4. Our Easy Reader section that is right next to the Tree Room is fantastic. Leveled readers of all types are kept there, and my kids and I have spent many happy hours working our way through the Biscuit the Dog books, Mr. Putter and Tabby books, and just about everything else on the shelves. While I can’t list all the goodies we have, I will say that Dick and Jane and Vampires does still hold a special place in my heart.
5. If you have a reluctant reader who is just not ready for chapter books yet, ease their transition with Graphic Novels. Our graphic novel section is found on the shelves facing the study rooms. In this section, not only will you find perennial favorites like Pokémon, books by Raina Telgemeier like Sisters and Guts, and Star Wars, but we also have novels that have been converted into the graphic novel format, like: A Wrinkle in Time, The Wings of Fire Series, and several popular books by Rick Riordan.
6. Coding, ever the popular topic, can be learned at home easily, and I have several fun book suggestions to get you started:
Coding Projects in Scratch
Coding Games in Scratch
Learn to Program in Minecraft
In a future article, I will talk more about Scratch, but for now, I highly recommend it for kids who are just starting out with coding, and the two Scratch books above will guide you through how to get started.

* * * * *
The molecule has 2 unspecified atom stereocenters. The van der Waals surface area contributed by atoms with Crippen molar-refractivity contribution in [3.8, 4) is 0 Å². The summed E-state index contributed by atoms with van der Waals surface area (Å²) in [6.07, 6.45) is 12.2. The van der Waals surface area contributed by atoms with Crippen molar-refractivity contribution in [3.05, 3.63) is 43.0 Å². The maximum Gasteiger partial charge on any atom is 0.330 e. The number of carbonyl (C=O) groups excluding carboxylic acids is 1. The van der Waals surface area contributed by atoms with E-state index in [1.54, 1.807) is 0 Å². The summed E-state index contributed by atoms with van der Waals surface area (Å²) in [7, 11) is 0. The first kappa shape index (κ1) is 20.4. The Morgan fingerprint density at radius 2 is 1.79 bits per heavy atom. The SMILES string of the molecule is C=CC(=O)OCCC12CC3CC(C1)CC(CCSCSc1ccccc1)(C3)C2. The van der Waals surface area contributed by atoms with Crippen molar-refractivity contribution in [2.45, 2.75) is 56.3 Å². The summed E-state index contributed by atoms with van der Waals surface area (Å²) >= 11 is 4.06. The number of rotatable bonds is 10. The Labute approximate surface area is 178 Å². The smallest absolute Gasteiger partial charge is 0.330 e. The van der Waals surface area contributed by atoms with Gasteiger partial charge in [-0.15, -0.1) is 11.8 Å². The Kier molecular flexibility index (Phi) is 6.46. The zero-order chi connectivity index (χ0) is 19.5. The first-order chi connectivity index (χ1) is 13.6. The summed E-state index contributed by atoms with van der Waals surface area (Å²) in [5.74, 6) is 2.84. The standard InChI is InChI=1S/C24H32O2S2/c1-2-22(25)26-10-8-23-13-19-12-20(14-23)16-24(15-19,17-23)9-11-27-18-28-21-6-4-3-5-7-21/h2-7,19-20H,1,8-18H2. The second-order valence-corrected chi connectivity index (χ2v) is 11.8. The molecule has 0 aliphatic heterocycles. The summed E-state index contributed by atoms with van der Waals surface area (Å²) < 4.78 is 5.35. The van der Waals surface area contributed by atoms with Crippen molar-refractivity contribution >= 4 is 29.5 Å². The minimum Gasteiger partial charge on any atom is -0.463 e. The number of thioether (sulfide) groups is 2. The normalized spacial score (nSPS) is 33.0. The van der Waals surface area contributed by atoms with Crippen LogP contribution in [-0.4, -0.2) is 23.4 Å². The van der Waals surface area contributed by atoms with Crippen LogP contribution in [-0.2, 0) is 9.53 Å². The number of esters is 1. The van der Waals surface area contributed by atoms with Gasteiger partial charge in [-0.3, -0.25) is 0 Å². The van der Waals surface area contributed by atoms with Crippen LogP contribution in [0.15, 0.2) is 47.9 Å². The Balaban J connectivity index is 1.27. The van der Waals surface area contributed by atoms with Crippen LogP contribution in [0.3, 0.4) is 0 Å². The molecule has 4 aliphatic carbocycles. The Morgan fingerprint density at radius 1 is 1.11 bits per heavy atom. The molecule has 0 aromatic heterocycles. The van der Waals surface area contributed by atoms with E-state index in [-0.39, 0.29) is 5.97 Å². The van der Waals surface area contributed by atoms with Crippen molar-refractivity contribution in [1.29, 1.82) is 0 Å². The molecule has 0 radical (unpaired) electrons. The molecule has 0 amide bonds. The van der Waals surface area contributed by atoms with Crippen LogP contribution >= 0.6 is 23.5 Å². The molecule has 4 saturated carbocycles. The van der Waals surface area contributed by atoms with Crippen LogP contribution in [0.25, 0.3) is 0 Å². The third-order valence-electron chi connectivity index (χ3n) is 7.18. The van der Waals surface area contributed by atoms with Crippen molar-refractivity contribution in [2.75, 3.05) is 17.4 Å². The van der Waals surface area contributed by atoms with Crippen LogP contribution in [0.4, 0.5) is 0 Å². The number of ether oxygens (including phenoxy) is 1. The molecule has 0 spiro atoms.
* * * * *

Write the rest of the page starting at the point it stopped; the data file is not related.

7. Math is a topic that is hard to learn without a teacher. However, if you are open to an easy-to-read series that takes you through a lot of math ideas, Life of Fred will do an excellent job of helping your child to develop a conceptual understanding of math. We used Fred as a fun supplement to a more traditional math program, but I do know people who have used it exclusively. Either way, it is a good series that spans everything from addition to calculus. Just so you know, the elementary series begins with “Apples,” and continues alphabetically from there. Here is a review that I found on YouTube that does a great job of explaining how the series works:
8. We have a number of favorite non-fiction science series:
The history of science is presented quite well in two different series, both of which we enjoyed. The first is the the “Science Highlights ” series By Charlie Samuels. As you can see from the slideshow below, the author covers everything from prehistory to modern day science:
The second series that my boys liked presented science as it was known by different civilizations. My eldest child, in particular, took to this series and devoured each book. Unfortunately, the books have different authors, but I took pictures of all the covers and put them in the slideshow below to make putting a hold on the book easier for you.
If you are looking for biology books, “Let’s Relate to Genetics” is a fantastic series of five books, and “The Amazing Human Body” has seven books. My kids have used both and found them to be enjoyable and easy to learn from.
This post is already quite long, and I have just barely scratched the surface of what we have to offer. Next time, I will show you some of our favorite history, foreign language, and art resources, in addition to a few more science resources. Until then, happy learning everyone!